I’m teaching a literature tutorial this spring, and in our final class on poetry, I made my students read some speculative poetry. I wanted them to see that poetry can involve any genre, and be more than just the classic (and wonderful!) stuff we’ve been reading. So here are the poems from newer writers that I used in class:

Gas Giants by Maria Velazquez, in Issue 6 (“Catalyst”) of Stone Telling. This poem is so powerful, with its space imagery and family issues.

Sarcophagus, by N. E. Taylor, in Issue 3 of inkscrawl. So much story and implied emotion in two lines! Amazing.

The Loss, by Mari Ness, in Strange Horizons, 2013. Bird-girls and the feeling of flight. Wonderful.

April, by Nita Sembrowich, in the Spring 2013 issue of Goblin Fruit. Starting as a delicate evocation of spring, the last two lines really make this poem for me.

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I’m using a story by Ken Liu and one by Amal El-Mohtar in my teaching, too. Because yay for literary SFF. :)

Sunday recs: Rose Lemberg’s Birdverse

Rose Lemberg is a wonderful writer (and editor! but I’m concentrating on her writing here). I’ve recced many things by her in the past too: she writes beautiful poetry full of word-magic, for instance.

But today, I want to highlight two stories from Rose that I’ve recently read and loved. These are both set in the same world, Birdverse: a world where magic is based on language and geometry in fascinating ways.

First, Geometries of Belonging, in the October 2015 issue of Beneath Ceaseless Skies. I read this story yesterday, and was blown away by it. It’s a long novelette – so, there’s plenty of time to get immersed. And oh my heart, how immersed I was. The narrator, Parét, is struggling with his own issues within the broader context of the story, and he felt so delicate and fully realised. I ached for him. So many complex characters in this novelette, and complex cultural and political situations that act as a background to the events. It was great to read about an autistic character who is portrayed with such sensitivity and nuance, too. The story also features polyamory, a complex dom/sub relationship, trans and nonbinary characters… wonderful to see such a variety of sexual expressions and gender in a story! This wasn’t the lightest of tales to read – the various societal oppressions and people’s own locks and problems do not make for a happy-go-lucky atmosphere. But Geometries of Belonging is a hopeful story, definitely. And an important one.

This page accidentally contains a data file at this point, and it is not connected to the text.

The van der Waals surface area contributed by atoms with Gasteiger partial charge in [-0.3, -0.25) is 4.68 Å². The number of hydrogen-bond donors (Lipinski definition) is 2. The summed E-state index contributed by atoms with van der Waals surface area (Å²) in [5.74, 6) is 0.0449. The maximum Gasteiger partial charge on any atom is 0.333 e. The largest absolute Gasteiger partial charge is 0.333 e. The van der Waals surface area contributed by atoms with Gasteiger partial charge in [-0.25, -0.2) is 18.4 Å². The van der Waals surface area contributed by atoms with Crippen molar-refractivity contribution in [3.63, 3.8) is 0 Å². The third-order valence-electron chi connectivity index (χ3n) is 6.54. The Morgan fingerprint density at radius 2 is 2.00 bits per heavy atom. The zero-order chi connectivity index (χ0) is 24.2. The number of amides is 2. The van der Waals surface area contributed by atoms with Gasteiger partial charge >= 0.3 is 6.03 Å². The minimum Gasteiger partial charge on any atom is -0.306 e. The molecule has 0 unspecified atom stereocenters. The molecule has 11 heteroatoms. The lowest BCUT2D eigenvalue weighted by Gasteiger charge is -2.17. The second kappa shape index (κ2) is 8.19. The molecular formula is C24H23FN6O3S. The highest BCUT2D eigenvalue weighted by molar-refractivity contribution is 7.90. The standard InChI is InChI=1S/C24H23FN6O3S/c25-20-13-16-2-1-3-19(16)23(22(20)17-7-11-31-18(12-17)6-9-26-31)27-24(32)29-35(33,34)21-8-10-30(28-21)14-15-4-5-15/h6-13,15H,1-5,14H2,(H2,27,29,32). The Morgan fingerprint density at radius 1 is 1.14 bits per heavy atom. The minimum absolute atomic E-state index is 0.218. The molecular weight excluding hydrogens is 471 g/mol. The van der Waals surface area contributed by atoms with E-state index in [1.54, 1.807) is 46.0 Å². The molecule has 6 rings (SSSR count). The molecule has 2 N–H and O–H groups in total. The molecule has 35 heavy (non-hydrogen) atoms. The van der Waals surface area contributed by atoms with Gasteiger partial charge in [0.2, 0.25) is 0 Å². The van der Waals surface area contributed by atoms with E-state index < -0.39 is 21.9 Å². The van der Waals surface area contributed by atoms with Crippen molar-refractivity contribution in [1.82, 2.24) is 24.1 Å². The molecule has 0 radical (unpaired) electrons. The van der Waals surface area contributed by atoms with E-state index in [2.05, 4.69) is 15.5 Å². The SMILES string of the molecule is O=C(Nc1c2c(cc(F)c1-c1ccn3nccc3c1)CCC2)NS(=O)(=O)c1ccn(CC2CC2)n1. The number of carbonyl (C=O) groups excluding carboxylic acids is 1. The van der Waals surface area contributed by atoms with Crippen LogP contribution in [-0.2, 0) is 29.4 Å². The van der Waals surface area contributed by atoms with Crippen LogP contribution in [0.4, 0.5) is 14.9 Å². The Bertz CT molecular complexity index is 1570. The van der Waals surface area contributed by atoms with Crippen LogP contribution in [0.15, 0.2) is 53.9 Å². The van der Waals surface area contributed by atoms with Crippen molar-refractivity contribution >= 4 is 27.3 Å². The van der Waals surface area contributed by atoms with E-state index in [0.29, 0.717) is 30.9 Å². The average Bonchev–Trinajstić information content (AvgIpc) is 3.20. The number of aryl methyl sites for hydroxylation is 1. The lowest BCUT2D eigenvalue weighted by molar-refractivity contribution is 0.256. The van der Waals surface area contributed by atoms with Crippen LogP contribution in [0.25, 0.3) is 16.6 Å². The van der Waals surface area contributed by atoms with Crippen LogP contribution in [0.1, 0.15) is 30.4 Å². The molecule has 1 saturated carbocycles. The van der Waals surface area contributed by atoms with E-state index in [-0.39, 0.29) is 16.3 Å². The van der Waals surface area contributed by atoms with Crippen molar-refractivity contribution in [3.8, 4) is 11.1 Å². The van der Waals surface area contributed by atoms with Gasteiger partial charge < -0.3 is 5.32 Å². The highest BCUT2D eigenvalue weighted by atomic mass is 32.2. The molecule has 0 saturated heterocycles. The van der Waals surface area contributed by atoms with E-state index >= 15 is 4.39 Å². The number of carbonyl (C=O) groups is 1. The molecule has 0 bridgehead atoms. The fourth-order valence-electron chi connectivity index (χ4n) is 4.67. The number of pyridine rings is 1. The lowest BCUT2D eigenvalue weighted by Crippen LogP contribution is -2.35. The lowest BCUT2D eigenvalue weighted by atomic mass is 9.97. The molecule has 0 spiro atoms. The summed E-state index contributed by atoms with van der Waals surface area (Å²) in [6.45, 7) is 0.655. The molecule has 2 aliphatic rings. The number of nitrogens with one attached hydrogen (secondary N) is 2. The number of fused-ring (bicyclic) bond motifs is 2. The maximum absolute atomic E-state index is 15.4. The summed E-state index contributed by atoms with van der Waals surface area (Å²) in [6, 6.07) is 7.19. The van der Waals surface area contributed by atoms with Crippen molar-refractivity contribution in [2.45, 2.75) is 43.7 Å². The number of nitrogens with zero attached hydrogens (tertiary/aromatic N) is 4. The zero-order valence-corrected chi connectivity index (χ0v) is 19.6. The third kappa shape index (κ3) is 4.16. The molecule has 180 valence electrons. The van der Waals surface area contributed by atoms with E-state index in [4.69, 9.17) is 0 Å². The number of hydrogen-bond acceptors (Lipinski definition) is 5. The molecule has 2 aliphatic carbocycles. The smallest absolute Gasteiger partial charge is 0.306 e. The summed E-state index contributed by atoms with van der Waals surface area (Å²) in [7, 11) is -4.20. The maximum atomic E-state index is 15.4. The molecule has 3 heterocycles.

Then for something different, to show how varied Rose Lemberg’s Birdverse tales are: The Desert Glassmaker and the Jeweler of Berevyar, published in the newest issue of Uncanny Magazine. This is a happy story – ah, marvellously joyful and hopeful, though not without conflict. It’s written in an epistolary format, which is something that I really enjoy. Two artists meet and share their art, and more. Rose always writes exquisitely, but the language here is really something special. The words in these particular arrangements sparkle like jewels, like shimmering shards of coloured glass.

Sunday recs: strange bees

The smallest of recs but an utterly gorgeous one — a tiny story that I just read on Strange Horizons:

Telling the Bees by T. Kingfisher. Poetic, strange and utterly wonderful. Such a short read that you’ve no excuse not to feast on its juicy word-goodness right away!

Sunday recs: Stories + novels

Sunday recs! Featuring three delightful short stories, and two excellent novels.

Tomorrow When We See the Sun by A. Merc Rustad (in Lightspeed) – a weird and cool space opera. A dark atmosphere but so beautiful. Merc’s worldbuilding is great, and I especially love how they use language. Poetic writing in prose <3

And the Balance in Blood by Elizabeth Bear (in Uncanny Magazine) – such a delightful novelette!! In contrast to Merc’s story, this one is hopeful and has lots of funny bits. This story reminds me that I should get round to reading Bear’s novels.